It was 10 p.m. I was home. I was tired. Then it hit me: Laura wasn’t here. I’d forgotten to pick up my 11-year-old daughter from school.
I don’t have an 11-year-old daughter. But Melanie does. She’s one of three characters in “Cart Life,” a video game by Seattle developer Richard Hofmeier that won the coveted $30,000 grand prize at the 15th annual Independent Games Festival in March.
Hofmeier isn’t a game developer so much as he’s an artist — in as humble and free a sense as he can manage. And “Cart Life” isn’t a video game so much as it’s an experience — someone else’s experience you put on to see life through his or her eyes. The game is short, text-based and painted in large monochromatic pixels. It isn’t pretty. But wow — it’s real.
“If you really want to change things,” Hofmeier told me, “you’ve got to tell the truth.”
“Cart Life’s” truth is told through the stories of street vendors in small-town America. Melanie is a divorced mother opening a coffee hut. Andrus is an immigrant chain smoker who sells newspapers. Vinny runs a bagel stand. The characters each have their own modest goal: Get your own place. Pay the rent. Make $1,000 in sales by Monday’s custody hearing.
I picked Melanie because, as a married mom of a 10-month-old, her story scared and compelled me. Playing her delivered none of what I’d come to expect from the video games I’ve known. High-stakes villainy and heroism. A chance to forge an idealized version of myself. Or, at the least, a generous helping of actionable information.
Game time doesn’t pause when you look at the spare menus to make your decisions, even though you have precious little time to make them. It doesn’t “pause” at all, and only saves your progress each time your character sleeps. It’s one of the biggest complaints Hofmeier hears from new players: that shocking inability to stop time and play God.
When you decide it’s time for your character to sleep for the night, you move a toothbrush back and forth as she leans over the sink — left arrow, right arrow — watch the spit go down the drain, then see a list of the day’s expenses and revenues next to a picture of your character, gray and naked, taking a shower.
After my first day I hadn’t even opened my cart. It took too long to get places on the bus, and the courthouse closed before I could get my permit. And in my rush to get things done, I’d forgotten about Laura. I had to stand there, in the living room of my sister’s house, when my ex dropped her off, beaming.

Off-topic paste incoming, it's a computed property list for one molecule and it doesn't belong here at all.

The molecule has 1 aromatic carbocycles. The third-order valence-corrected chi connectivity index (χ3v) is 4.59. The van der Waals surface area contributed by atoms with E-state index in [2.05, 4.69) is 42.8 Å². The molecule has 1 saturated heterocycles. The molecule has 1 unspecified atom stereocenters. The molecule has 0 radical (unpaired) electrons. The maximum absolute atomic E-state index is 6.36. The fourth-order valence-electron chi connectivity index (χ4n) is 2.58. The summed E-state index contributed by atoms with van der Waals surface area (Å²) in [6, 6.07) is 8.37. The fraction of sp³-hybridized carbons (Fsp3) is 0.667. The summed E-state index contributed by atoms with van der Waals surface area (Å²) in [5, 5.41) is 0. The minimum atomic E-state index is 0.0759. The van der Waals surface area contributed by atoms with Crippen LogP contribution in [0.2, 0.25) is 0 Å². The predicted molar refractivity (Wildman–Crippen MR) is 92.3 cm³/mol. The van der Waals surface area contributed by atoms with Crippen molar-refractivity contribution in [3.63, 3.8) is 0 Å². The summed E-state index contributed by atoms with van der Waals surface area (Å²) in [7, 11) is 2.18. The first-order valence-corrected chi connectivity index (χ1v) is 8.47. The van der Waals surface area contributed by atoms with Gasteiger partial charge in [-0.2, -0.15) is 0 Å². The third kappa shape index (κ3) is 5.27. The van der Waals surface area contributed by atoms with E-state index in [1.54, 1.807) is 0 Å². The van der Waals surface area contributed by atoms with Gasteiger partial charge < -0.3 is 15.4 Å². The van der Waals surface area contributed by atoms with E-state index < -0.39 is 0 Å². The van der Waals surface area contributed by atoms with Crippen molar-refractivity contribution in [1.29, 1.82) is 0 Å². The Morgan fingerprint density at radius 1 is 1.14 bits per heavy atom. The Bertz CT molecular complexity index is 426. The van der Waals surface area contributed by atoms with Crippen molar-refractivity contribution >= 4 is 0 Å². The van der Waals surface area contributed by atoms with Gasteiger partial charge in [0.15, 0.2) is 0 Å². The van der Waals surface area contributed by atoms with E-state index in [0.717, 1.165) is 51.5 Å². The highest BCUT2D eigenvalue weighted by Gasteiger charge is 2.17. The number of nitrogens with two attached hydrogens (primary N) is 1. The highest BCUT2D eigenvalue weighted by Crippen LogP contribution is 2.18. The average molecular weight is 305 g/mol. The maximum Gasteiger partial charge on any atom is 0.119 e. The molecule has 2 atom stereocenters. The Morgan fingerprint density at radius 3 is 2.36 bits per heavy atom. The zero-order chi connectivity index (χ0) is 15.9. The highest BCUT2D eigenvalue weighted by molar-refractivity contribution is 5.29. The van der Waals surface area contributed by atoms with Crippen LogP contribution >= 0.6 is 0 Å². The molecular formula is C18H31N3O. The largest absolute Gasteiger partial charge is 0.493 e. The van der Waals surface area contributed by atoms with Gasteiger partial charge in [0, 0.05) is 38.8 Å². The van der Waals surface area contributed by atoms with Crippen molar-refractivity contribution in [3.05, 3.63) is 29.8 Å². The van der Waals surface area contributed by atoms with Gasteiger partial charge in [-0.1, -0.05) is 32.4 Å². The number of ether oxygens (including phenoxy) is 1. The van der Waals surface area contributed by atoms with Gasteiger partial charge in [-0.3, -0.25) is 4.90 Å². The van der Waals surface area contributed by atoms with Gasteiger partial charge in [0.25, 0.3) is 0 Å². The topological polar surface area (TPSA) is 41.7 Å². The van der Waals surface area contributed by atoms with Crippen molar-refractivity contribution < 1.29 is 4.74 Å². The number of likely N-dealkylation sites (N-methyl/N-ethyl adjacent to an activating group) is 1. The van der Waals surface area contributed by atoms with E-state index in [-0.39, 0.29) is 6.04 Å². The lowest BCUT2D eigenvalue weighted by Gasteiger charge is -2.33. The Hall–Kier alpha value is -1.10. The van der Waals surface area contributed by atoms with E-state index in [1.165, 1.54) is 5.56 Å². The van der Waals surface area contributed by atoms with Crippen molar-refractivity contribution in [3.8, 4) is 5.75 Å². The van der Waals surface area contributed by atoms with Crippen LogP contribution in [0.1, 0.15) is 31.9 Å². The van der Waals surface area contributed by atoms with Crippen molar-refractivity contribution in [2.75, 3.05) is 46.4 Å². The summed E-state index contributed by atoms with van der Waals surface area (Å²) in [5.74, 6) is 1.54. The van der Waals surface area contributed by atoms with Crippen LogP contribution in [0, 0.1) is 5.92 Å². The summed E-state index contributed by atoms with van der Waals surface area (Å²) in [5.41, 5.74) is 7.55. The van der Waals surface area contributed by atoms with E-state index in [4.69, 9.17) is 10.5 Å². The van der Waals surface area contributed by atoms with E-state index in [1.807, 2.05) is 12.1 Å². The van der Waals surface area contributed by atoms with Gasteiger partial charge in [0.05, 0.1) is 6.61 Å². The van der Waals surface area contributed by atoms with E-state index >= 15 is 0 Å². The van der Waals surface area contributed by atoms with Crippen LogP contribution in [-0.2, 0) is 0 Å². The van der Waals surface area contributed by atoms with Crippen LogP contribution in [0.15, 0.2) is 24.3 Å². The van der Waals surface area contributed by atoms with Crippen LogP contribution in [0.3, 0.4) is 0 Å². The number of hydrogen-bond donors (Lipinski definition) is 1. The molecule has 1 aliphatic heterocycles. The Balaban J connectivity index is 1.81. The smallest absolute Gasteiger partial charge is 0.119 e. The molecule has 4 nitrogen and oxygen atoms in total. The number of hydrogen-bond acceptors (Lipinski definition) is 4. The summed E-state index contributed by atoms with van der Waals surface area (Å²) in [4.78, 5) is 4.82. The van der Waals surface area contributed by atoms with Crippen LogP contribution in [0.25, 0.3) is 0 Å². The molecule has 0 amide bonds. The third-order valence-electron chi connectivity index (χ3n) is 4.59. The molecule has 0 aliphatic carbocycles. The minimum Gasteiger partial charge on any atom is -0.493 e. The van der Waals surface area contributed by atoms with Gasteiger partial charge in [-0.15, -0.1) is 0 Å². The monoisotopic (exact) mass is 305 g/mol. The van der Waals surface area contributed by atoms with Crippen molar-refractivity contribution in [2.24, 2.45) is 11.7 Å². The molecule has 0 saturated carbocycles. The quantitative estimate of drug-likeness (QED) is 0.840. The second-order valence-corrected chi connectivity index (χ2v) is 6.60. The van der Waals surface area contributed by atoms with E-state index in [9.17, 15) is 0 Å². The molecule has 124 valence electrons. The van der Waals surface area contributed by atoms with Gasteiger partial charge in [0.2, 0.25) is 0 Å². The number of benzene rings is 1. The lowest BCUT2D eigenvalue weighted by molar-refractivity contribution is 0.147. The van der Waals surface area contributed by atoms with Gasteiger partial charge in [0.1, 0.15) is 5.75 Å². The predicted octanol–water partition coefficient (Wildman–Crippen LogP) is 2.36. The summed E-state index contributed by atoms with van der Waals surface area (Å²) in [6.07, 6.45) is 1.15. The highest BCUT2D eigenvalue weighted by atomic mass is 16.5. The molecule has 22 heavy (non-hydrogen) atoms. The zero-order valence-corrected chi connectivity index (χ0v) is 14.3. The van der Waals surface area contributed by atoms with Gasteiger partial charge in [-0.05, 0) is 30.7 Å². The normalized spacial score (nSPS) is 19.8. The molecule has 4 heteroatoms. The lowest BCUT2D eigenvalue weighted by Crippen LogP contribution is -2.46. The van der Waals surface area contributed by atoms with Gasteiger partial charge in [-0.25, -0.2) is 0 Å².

Hofmeier spent years working minimum-wage jobs and at one point lived out of his car. “Cart Life’s” truth is one he knows well: You never have enough time, and you never have enough money. Phrased another way — “You have time to make mistakes. You don’t have enough time to correct them.”
Not much of a pick-me-up. But catharsis has its own pull. I cared for Melanie. I needed her to be OK. So I played on, warmed by small victories. This is a game with an incredible amount of heart.
My play was not uninterrupted. “Cart Life” is buggy, and it crashed twice near the end of a day. Hofmeier owns up to the game’s performance flaws. It’s just him who built it, on free software he taught himself, no less.
The months since the game was nominated at the IGF — and consequently earned a spot on Steam, Bellevue-based Valve Software’s kingmaking game store — have been a whirlwind for him and his girlfriend, Seattle journalist Jenny Kuglin. She left her job as general manager of Fisher Interactive Network (komonews.com and more) this spring to team up with Hofmeier and lend her talents to the part of gaming she’s discovered can be a more intimate and ultimately more potent form of storytelling.
Hofmeier expects to release his next game, “Blood of the Ortolan,” in August. The game is about food, and as you’d expect, it will be hard to swallow. Imagine being presented with horrifying true dishes from around the world. Would you eat them? Consider carefully. You’ll have to press a key to chew.
Hofmeier and Kuglin spent last week at the Games for Change conference in New York City. On Thursday they delivered a talk: “Games as instruments of societal coercion.”
As I talked to Hofmeier, a couple of things were clear. He’s not out to be famous, or cool or rich. He’s out to change things. And his games are not about fantasy or victory or even, really, play. They’re about understanding.
Why tell people a story when you can make them part of it?
Mónica Guzmán’s column appears in Sunday’s Seattle Times. Got a story about living with technology in the Northwest — or know someone she should meet? Send her an email, follow her on Twitter @moniguzman or send her a message on Facebook.